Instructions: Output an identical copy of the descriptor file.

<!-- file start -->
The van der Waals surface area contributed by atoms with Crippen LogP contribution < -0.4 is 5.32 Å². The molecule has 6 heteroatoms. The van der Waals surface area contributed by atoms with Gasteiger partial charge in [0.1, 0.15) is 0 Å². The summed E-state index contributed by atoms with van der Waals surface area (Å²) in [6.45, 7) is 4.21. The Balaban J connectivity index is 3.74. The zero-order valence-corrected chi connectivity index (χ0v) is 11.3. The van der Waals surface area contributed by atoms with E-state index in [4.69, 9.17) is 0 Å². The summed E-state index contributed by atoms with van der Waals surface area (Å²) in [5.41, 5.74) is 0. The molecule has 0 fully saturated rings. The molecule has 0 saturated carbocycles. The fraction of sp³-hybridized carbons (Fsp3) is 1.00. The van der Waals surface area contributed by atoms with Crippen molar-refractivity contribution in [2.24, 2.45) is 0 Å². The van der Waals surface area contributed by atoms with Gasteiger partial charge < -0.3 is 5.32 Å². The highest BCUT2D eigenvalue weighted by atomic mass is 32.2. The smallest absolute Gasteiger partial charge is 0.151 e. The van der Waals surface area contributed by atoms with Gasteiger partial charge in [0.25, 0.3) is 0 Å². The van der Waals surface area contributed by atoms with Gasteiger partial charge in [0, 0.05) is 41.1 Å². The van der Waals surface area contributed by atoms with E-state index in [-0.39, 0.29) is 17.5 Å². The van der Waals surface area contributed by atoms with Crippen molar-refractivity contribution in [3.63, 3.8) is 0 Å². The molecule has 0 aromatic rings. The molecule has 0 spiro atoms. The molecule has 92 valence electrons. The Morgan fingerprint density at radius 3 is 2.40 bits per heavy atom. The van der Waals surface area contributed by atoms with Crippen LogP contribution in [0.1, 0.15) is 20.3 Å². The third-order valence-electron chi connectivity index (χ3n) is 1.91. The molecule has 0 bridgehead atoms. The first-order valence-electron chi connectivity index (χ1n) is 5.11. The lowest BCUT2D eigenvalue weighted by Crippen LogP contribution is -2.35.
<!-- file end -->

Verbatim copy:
The van der Waals surface area contributed by atoms with Crippen LogP contribution < -0.4 is 5.32 Å². The molecule has 6 heteroatoms. The van der Waals surface area contributed by atoms with Gasteiger partial charge in [0.1, 0.15) is 0 Å². The summed E-state index contributed by atoms with van der Waals surface area (Å²) in [6.45, 7) is 4.21. The Balaban J connectivity index is 3.74. The zero-order valence-corrected chi connectivity index (χ0v) is 11.3. The van der Waals surface area contributed by atoms with E-state index in [4.69, 9.17) is 0 Å². The summed E-state index contributed by atoms with van der Waals surface area (Å²) in [5.41, 5.74) is 0. The molecule has 0 fully saturated rings. The molecule has 0 saturated carbocycles. The fraction of sp³-hybridized carbons (Fsp3) is 1.00. The van der Waals surface area contributed by atoms with Crippen molar-refractivity contribution in [2.24, 2.45) is 0 Å². The van der Waals surface area contributed by atoms with Gasteiger partial charge < -0.3 is 5.32 Å². The highest BCUT2D eigenvalue weighted by atomic mass is 32.2. The smallest absolute Gasteiger partial charge is 0.151 e. The van der Waals surface area contributed by atoms with Gasteiger partial charge in [0.25, 0.3) is 0 Å². The van der Waals surface area contributed by atoms with Gasteiger partial charge in [0, 0.05) is 41.1 Å². The van der Waals surface area contributed by atoms with E-state index in [-0.39, 0.29) is 17.5 Å². The van der Waals surface area contributed by atoms with Crippen molar-refractivity contribution in [3.63, 3.8) is 0 Å². The molecule has 0 aromatic rings. The molecule has 0 spiro atoms. The molecule has 92 valence electrons. The Morgan fingerprint density at radius 3 is 2.40 bits per heavy atom. The van der Waals surface area contributed by atoms with Crippen LogP contribution in [0.1, 0.15) is 20.3 Å². The third-order valence-electron chi connectivity index (χ3n) is 1.91. The molecule has 0 bridgehead atoms. The first-order valence-electron chi connectivity index (χ1n) is 5.11. The lowest BCUT2D eigenvalue weighted by Crippen LogP contribution is -2.35.